Mapping Mars: Where Have All the Landers Gone? [Interactive]
The first man-made object to land on Mars arrived 40 years ago this month, and NASA's Curiosity rover should soon depart for the Red Planet. Here is a look at where humankind's many Mars landers have touched down, and where the planet betrays a history of all-important liquid water. Find out more in Exploring the Red Planet
Sources: "Martian gullies in the southern mid-latitudes of Mars: Evidence for climate-controlled formation of young fluvial features based upon local and global topography," by James L. Dickson et al., in Icarus, Vol. 188, pages 315–323, 2007 (gully clusters); "Updated Global Map of Martian Valley Networks: Implications for Hydrologic Processes," by B. M. Hynek et al., in Second Workshop on Mars Valley Networks, 2008 (valley networks); "Ice, Salt and Warm-Season Flows on Mars," a NASA/JPL-Caltech/ASU/UA/LANL/MSSS map, 2011 (seasonal markings); "Radar Sounding Evidence for Buried Glaciers in the Southern Mid-Latitudes of Mars," by John W. Holt et al., in Science, Vol. 322, Nov. 21, 2008 (buried glacier).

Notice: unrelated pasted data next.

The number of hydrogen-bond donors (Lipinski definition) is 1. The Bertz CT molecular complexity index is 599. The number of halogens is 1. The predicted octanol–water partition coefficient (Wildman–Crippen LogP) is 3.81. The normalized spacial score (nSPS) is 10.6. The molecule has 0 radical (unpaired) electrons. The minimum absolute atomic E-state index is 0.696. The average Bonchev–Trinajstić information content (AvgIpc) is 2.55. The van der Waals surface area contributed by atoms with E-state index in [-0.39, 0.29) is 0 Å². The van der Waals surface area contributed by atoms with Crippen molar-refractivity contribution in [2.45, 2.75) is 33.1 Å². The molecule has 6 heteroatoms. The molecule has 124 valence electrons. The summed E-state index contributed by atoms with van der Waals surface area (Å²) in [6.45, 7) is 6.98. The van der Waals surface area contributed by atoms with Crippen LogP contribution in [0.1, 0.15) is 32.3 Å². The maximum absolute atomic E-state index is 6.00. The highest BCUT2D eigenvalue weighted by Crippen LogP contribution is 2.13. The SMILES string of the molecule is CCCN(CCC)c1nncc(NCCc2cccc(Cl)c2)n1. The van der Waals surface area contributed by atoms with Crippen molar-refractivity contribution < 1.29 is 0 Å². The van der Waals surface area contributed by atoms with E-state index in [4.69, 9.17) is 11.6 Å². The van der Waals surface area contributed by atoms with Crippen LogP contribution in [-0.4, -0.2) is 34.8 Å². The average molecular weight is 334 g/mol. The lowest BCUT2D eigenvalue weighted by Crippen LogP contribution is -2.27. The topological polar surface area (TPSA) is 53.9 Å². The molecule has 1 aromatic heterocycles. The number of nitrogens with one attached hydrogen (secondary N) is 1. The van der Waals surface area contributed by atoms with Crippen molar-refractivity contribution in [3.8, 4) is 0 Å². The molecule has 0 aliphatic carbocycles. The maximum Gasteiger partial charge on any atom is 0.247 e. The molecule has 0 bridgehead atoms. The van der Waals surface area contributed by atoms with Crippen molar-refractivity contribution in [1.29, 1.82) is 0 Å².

ABOUT THE AUTHOR(S)
John Matson is a former reporter and editor for Scientific American who has written extensively about astronomy and physics. Follow John Matson on Twitter